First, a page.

I woke up early one morning in the fall of my 36th year and traveled to Fort Dix, New Jersey, to take an Army physical. I felt faintly ridiculous, standing there in my briefs next to a bunch of high-school guys who looked like they just left a casting call for Friday Night Lights. They called me “sir” and talked about combat and death while I duck-walked past a stern-eyed doctor, took a drug test with absolutely no privacy, and strained to read the last line of the eye chart. Against all odds, my middle-aged body passed the tests, and a few months later I found myself standing under a blazing hot sun while a drill instructor mocked my inability to execute a simple “about face.”
Why would a 36-year-old lawyer with a beautiful wife and two young kids decide to join the United States Army Reserve? It’s no surprise that the answer starts with 9/11, but it doesn’t end there. Like millions of Americans, I can remember sitting in the safety of my office — watching in disbelief as the towers fell — and thinking, I wish I could do something. But I didn’t join then.
Less than two years later, I had similar thoughts. My wife and I were returning from a steak dinner at Morton’s as we listened to radio accounts of a fierce battle against the Republican Guard on the outskirts of Baghdad. I was struck by the strangeness of the moment: I had just finished a delicious filet while my fellow citizens were fighting for their lives against the shock troops of a genocidal regime. Again, I thought, I wish I could do something. But I didn’t join then, either.
As the war dragged on, I thought less about what I could do and worried more about national issues. By 2005 (and the fourth anniversary of 9/11), my family and I were in Philadelphia, I was president of the Foundation for Individual Rights in Education, and I was living in the world of ideas. My days were full of media calls, speeches, panel discussions, and fundraising presentations.
Everywhere I went (especially on campus), the war in Iraq was the hot topic. Casualties mounted and our unity faded into a quaint memory of 9/11 telethons and Congressional singalongs. Whenever someone asked me my opinion, I always said the same thing: “This is a test of our national character. Do we have the courage to engage in a long war against an enemy that seeks not just to kill us but to undermine our will to fight?”
And then last summer I read about the Army’s recruiting shortfalls and thought to myself, we’re failing the test. But as soon as those words crossed my mind, I felt convicted. We are not failing the test. I am failing the test. National will is a reflection of millions of individual choices, and the choice I had made to this point was to simply stand aside and lament others’ decisions. But that was no longer enough. And so then, finally, I joined.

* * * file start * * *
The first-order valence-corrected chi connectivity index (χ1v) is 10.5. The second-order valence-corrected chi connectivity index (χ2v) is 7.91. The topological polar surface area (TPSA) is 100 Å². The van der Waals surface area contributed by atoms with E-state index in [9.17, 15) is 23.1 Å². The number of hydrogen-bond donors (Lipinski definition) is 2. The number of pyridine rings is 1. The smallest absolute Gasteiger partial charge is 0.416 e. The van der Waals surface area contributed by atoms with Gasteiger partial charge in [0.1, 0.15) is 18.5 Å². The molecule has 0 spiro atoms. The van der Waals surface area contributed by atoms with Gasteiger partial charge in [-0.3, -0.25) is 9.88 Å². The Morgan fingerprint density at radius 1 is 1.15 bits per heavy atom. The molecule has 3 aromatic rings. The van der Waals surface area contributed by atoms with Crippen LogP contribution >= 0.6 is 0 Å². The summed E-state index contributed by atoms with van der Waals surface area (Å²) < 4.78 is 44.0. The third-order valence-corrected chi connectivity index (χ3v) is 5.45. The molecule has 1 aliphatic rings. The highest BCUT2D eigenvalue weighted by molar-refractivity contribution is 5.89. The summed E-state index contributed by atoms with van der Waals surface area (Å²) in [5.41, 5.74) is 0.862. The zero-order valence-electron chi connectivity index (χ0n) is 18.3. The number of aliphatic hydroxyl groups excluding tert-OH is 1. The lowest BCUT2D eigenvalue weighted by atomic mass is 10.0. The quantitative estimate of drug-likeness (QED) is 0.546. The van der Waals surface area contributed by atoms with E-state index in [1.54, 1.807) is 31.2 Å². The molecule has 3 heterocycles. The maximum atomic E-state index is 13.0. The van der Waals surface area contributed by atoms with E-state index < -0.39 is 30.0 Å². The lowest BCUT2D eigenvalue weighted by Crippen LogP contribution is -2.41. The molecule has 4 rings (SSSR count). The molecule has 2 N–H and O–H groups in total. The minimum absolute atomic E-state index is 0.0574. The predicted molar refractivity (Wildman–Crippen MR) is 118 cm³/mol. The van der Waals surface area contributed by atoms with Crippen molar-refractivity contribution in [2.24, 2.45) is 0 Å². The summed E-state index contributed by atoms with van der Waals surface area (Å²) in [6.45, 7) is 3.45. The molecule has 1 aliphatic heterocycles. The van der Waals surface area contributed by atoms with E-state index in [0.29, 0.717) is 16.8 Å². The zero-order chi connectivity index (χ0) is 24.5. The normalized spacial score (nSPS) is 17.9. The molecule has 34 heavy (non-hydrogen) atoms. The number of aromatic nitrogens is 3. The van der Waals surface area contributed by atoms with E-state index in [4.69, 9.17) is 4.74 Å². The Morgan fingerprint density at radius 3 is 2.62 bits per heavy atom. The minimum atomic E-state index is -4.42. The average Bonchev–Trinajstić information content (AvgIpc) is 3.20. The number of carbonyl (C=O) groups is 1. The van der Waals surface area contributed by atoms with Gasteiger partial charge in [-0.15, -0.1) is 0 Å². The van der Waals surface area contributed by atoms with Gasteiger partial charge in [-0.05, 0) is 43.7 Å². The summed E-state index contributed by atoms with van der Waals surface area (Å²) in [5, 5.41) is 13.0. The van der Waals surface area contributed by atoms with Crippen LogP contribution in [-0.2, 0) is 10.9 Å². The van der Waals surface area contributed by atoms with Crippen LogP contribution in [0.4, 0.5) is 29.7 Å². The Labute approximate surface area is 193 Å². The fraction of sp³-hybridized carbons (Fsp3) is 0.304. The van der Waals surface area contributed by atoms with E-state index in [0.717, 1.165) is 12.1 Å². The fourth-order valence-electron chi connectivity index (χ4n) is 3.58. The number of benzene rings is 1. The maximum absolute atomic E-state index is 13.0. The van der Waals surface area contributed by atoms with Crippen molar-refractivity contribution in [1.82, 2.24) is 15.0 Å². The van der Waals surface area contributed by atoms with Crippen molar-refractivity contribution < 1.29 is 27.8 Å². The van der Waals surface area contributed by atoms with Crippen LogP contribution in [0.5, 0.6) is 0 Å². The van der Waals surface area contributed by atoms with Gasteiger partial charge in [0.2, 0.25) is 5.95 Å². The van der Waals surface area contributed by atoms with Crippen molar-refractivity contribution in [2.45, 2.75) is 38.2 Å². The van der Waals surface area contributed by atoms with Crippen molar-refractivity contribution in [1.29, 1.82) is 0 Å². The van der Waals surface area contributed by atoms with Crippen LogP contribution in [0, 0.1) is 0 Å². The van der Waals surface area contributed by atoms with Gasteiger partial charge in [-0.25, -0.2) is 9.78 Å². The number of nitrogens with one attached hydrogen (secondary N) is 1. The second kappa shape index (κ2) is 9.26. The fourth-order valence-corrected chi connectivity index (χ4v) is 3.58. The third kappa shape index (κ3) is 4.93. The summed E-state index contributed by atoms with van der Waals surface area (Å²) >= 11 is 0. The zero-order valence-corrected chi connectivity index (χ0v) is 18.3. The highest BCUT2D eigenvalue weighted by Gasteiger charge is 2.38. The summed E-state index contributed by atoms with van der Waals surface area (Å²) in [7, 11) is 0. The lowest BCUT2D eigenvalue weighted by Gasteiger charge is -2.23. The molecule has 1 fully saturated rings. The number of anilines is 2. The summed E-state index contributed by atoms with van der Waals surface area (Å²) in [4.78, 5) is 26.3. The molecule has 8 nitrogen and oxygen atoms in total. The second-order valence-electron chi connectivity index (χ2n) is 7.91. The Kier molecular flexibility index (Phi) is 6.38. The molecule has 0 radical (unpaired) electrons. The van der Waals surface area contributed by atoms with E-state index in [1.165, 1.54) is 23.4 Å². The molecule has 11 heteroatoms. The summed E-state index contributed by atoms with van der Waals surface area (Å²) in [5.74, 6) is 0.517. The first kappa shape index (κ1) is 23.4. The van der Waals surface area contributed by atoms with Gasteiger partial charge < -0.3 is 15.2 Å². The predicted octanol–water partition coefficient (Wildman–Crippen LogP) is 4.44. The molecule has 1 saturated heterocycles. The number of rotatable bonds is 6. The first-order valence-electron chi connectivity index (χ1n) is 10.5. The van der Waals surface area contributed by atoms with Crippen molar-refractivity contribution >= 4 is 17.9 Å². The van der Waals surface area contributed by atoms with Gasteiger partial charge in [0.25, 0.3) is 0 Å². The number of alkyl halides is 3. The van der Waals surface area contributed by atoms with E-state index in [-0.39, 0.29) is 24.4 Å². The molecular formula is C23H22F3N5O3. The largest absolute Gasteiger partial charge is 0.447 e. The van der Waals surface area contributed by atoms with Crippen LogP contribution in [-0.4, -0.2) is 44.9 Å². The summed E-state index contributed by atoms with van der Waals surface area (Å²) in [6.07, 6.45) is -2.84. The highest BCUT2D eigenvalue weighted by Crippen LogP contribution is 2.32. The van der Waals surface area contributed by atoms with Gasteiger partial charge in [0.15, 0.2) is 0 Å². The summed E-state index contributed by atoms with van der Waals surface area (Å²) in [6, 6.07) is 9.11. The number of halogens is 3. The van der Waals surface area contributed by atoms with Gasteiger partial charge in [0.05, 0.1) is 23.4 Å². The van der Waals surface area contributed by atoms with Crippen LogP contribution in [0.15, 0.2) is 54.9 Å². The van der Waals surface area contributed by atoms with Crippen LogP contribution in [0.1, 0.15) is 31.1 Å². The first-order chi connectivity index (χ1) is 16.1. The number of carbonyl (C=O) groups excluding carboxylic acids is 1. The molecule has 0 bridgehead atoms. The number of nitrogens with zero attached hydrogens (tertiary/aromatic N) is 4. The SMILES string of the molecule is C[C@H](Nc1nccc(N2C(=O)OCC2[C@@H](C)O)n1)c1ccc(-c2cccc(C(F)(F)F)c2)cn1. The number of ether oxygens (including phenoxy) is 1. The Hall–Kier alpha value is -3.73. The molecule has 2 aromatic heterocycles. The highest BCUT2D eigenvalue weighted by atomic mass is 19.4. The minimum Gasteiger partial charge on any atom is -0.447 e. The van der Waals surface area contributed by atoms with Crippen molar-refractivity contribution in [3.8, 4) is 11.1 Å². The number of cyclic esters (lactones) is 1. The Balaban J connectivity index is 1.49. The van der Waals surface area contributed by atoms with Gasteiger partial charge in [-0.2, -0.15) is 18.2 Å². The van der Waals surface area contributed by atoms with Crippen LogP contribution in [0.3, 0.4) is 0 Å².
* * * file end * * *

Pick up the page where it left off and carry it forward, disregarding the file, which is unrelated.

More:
My life changed. I resigned from FIRE — where it was hardly fair to a small and vital organization to have its president subject to lengthy overseas deployment — and joined the Alliance Defense Fund — which is remarkably supportive of employees called to serve. In late May, I left for a month of training at Fort Lee to begin my Army Reserve career.
As a soldier, I have a long way to go. While I passed the Army Physical Fitness Test with flying colors (well, an above-average score), the highlights of my young Army career include an embarrassing fall from one of the obstacles in the so-called “confidence course,” a low crawl through a patch of poison ivy that led to a quick trip to an urgent care clinic, and a truly terrible performance on the M16 qualifying range. But I am improving — or at least I improved enough for the Army to send me on to my home unit for further training.
On the fifth anniversary of 9/11, I am spending my spare time completing the second (written) phase of my officer basic course as rumors circulate that my unit may be mobilized next fall. I don’t know what the future holds, but I do know two things. First, there is no feeling in the world that compares to the first time you salute the flag when wearing the uniform of your country.
And second, I now know the answer to a question I think my children may ask one day: “Dad, what did you do in the war?” I don’t know that I’ll have any tales worth telling, and I certainly know that my own service will be a pale shadow compared to the tremendous courage shown by so many, but I can say one thing.
I volunteered to serve.
– David French is a First Lieutenant in the United States Army Reserve, a senior legal counsel with the Alliance Defense Fund, and a contributor to NRO’s “Phi Beta Cons” blog.